Monday , May 20 2024

Music Review: Clutch – ‘Book of Bad Decisions’

Friday, September 7, 2018 marked the release of Book of Bad Decisions, the 12th album by Maryland quartet Clutch (via their own label, Weathermaker Music). The follow-up to 2015 LP Psychic Warfare, at 15 tracks, it’s their longest album since 2005’s Robot Hive/Exodus (14 or 15 tracks depending on which edition you may have) and their 2004 masterpiece, Blast Tyrant.

As per usual, the new Clutch album is full of tunes that have already been road-tested. In fact, this entire new batch has been played live within the last 16 months or so – starting with “A Good Fire,” which debuted live in May 2017 according to (At the Boston, MA show I attended in the summer of 2017 during their tour with Primus, Clutch treated fans to one of those newbies, “How to Shake Hands.”)

Clutch (Credit: Dan Winters)

“Gimme the Keys” opens Book of Bad Decisions, and it is a barn burner, with guitarist Tim Sult, bassist Dan Maines, and drummer J.P. Gaster providing the ferocious foundation fans can always expect from Clutch. It’s just as intense and (Drop-D-tuning) heavy as “Firebirds” from Psychic Warfare.

Next track “Spirit of ’76” features some high-end harmony-layered guitars, which may be an homage to Thin Lizzy – Clutch opened for the legendary Irish rock band in the U.K. in 2012. It’s midtempo groove and meaty tone also fits squarely in line with desert rock brethren like Brant Bjork. The title of the track hints at nostalgia, but it’s not all about glory and good times: “An heiress was into her irons thrown/While the family feuds exploded in our homes.” It just goes to show that singer Neil Fallon’s lyrical themes can be (almost) as heavy as the music itself.

Fallon doesn’t do it often on record but his slide guitar playing at live shows is always a hit with fans – see “Gravel Road.” On this new album, he brings out his slide to do a slick country intro to “Hot Bottom Feeder.” The video (featured below) of this fuzz-filled tune is as hilarious as it is educational, as it seriously teaches you all about a Maryland crab cake recipe that the song is based on. (You’ll find yourself being a bit hungry after watching it, trust me.)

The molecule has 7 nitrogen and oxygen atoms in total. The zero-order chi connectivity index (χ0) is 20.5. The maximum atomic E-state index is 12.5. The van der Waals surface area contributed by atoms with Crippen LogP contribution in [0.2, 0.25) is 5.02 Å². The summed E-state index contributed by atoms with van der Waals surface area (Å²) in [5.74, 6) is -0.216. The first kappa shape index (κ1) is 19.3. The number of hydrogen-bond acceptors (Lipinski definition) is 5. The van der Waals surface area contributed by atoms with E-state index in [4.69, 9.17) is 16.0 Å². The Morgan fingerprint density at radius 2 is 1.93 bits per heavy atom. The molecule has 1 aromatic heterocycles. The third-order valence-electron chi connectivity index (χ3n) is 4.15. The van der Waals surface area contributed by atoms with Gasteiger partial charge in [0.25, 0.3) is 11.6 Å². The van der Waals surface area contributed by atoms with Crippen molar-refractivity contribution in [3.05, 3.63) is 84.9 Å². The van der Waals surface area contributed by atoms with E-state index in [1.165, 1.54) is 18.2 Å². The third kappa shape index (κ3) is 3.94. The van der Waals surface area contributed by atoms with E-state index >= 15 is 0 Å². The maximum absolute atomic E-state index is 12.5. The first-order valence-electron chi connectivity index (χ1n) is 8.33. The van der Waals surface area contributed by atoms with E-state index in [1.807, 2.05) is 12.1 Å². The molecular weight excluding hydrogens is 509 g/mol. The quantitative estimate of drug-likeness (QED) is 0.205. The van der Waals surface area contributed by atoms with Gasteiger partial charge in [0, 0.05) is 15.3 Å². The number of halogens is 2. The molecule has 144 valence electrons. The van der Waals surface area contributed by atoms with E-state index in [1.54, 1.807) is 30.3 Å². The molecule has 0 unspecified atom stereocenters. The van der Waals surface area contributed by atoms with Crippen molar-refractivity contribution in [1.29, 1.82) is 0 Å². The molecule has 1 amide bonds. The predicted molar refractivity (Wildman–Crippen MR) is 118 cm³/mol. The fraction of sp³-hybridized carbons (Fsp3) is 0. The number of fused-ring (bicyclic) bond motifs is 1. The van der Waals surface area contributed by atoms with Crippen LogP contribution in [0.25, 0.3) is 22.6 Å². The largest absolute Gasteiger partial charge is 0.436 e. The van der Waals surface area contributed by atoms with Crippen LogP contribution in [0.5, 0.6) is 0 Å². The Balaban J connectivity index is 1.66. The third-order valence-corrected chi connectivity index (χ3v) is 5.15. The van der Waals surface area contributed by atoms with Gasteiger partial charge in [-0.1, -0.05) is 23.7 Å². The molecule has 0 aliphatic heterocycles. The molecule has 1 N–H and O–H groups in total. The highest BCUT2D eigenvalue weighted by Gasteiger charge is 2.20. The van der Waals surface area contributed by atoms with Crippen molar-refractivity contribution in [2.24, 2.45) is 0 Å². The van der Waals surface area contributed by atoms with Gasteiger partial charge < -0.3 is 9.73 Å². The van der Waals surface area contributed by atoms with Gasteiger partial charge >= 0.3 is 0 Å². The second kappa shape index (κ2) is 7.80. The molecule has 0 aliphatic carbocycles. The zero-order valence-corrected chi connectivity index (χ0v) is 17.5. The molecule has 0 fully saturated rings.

In addition to the big phat sound fans are accustomed to hearing on Clutch albums, the band has added to it some new colors this time around. You can hear Sult use a phaser effect on numbers like album closer “Lorelei” (not a Cocteau Twins cover, FYI). There’s also a piano on “Vision Quest,” and there are horns on “Emily Dickinson” and funk rocker “In Walks Barbarella.”

This hardly means Clutch is getting soft with age, as Book is loaded with killer material – the thunderous riffs (by Sult) in “Sonic Counselor” and the dirty bluesy bass riffs by Maines on the title track being two more examples. Sult also shines with his B minor pentatonic (scale-based) guitar solo on the blues-edged “A Good Fire.”

Yet with an album 15 tracks and almost an hour long, there’s bound to be a down moment or two, right? Not necessarily, but “Weird Times” and “Lorelei” do get a tad repetitive.

In all, Book of Bad Decisions is a monster of a record. It fits right in with the other latter day Clutch offerings like Earth Rocker and Psychic Warfare. For a band 27 years into its career, it’s an amazing feat to keep truckin’ out rock and roll albums this damn good. (Rating: 4.0/5 stars)

Go to the official Clutch site at to buy up Book (digital, CD, and LP are your choices), get tour info to see the band live (with Sevendust starting this month), and keep up with other band news.

Watch the lyric videos for “Hot Bottom Feeder” and “In Walks Barbarella” below.



About Charlie Doherty

Senior Music Editor and Culture & Society (Sports) Editor at Blogcritics Magazine; Prior writing/freelancing ventures: copy editor/content writer for Penn Multimedia; Boston Examiner, EMSI, Demand Media, Brookline TAB, Suite 101 and; Media Nation independent newspaper staff writer, printed/published by the Boston Globe at 2004 DNC (Boston, MA); Featured in Guitar World May 2014. Keep up with me on

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